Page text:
Some of my favorite accounts to keep up with on X, formerly known as Twitter, center on posting updates and news regarding film and entertainment. Among the numerous replies under every new blockbuster announced, I have noticed an increasing amount of disdain about the current variety of films being made. With that in mind, I would like to invite everyone to take a look beyond the major studio films to independent films.
“I hate remakes and reboots” and “There are too many superhero/action films being made” are common sentiments I have noticed as of late. Everyone seems to dislike Hollywood’s current approach to big-budget filmmaking, and I repeatedly see at least one viral tweet a month expressing hatred.
Even though “Barbie” and “Oppenheimer” presented one of the best summer theater experiences of all time, there are more films out there than just those presented by Disney, Warner Bros. and Paramount Studios.
Independent cinema provides an entire world of film separate from the many high-budget films that are heavily publicized. They offer fresh perspectives and storylines.
At its most basic definition, an independent film is a movie that is made outside of the major studio system. This major system often includes members of the “Big Five” studios: Paramount Pictures, Sony Pictures, Walt Disney Studios, Warner Bros. Studios and Universal Pictures. Instead, these films are often made on considerably lower budgets — often under a budget of $2 million — and distributed by independent studios.
Independent studios like A24 and Blumhouse Productions have garnered mainstream success in recent years. A24’s “Everything Everywhere All At Once” (2022) became a “sleeper hit” according to The Guardian. Other A24 projects like “Pear” (2022), “Moonlight” (2016) and “Hereditary” (2018), have gained equal acclaim.
Blumhouse, on the other hand, has seemingly mastered the art of producing horror films. The company is notable for its productions of Jordan Peele’s “Get Out” in 2017, “Paranormal Activity” in 2007 and the newly released “Five Nights at Freddy’s” film adaptation.
All of these are some of the most unique films released in recent years. Each one offers a necessary break from the onslaught of superhero action movies, film remakes and franchise reboots currently shown in movie theaters. Every new independent movie also incorporates a lack of major studio interference, allowing more unique stories to be created.
A common trend I have seen whenever any uniquely premised film is released is the struggle it took to make it. A prominent example is Martin Scorsese’s “The Irishman,” which had its eventual release on Netflix in 2019. In an interview with Entertainment Weekly, Scorsese commented on how no one would provide the money to finance the film. Even though the non-independent film’s budget was well over the $2 million of independent films, it became a struggle for even a prolific director like Scorsese to get an original, high-budget film made.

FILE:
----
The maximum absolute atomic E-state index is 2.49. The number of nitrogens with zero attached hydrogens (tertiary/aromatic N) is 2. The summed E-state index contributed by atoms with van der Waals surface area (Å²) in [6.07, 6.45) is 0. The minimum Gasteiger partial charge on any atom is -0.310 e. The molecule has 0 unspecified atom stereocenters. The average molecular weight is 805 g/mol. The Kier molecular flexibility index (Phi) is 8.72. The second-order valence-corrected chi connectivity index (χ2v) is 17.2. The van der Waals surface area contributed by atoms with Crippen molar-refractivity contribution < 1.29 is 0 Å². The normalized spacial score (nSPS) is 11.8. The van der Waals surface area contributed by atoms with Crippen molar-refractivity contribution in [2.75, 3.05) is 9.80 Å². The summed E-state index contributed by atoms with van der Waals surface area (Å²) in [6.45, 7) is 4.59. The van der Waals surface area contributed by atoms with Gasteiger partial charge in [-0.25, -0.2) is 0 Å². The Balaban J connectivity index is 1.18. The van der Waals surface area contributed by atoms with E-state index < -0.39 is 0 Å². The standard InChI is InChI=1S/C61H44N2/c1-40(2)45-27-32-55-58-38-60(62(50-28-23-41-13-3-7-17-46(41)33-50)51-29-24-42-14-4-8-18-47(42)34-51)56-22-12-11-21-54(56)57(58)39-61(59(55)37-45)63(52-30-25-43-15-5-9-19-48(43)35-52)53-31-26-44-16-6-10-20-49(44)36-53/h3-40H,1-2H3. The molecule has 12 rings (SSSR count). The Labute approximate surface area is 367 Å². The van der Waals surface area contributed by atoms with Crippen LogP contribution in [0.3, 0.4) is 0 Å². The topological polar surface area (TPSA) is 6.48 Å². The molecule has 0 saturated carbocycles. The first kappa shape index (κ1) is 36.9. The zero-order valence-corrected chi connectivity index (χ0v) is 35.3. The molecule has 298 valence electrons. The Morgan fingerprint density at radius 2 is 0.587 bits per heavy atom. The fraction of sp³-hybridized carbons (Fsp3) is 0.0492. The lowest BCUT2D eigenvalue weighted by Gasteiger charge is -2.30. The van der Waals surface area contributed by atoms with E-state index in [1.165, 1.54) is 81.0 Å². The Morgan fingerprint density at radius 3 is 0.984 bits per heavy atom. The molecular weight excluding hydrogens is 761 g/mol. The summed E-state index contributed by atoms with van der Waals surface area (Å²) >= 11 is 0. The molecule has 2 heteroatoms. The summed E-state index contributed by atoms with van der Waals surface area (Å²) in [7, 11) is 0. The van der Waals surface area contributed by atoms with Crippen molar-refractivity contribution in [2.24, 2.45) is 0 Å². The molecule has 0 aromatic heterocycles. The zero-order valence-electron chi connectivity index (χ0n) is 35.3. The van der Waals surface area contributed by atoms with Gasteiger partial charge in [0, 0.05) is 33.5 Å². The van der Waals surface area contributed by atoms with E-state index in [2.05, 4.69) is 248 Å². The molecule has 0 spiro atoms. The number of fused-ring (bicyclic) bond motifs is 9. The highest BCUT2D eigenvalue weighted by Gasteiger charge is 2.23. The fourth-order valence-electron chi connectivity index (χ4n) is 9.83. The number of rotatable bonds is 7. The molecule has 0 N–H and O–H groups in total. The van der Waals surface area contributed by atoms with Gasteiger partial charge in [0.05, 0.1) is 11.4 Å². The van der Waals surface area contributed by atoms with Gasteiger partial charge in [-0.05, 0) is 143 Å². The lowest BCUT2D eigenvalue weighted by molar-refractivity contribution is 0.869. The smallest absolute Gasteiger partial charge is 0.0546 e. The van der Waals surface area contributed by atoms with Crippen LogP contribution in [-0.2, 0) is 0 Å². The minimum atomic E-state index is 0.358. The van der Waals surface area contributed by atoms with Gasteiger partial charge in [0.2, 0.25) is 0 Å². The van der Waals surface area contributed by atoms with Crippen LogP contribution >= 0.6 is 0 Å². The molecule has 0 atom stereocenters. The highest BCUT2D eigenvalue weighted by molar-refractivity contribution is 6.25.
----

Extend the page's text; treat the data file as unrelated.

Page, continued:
Despite the hurdles of getting an independent film financed, independent films are steadily being made through many production companies. Focus Features, Annapurna Pictures and Utopia are some of the many distributors and studios that specialize in independent filmmaking. Streaming services like Mubi, Kanopy and Shudder are some of the sites that provide a hefty catalog of independent films.
Kanopy, which is offered through Ohio University’s library system, includes underrated movies. However, my personal favorite of the sites is Shudder, which is a dream for a horror fanatic like me.
Independent films offer a fresh outlook on film that invites viewers to turn away from the major studios that are hoarding many of the movie theater screens. Although it may be hard to view one of these films on the big screen, the proper services and knowledge can help one expand their catalog of films outside of major blockbusters. So, the next time you watch a film, make it an independent one.
Trey Barrett is a graduate student studying film at Ohio University. Please note that the views and opinions of the columnists do not reflect those of The Post. Want to talk more about it? Let Trey know by emailing him at email@example.com.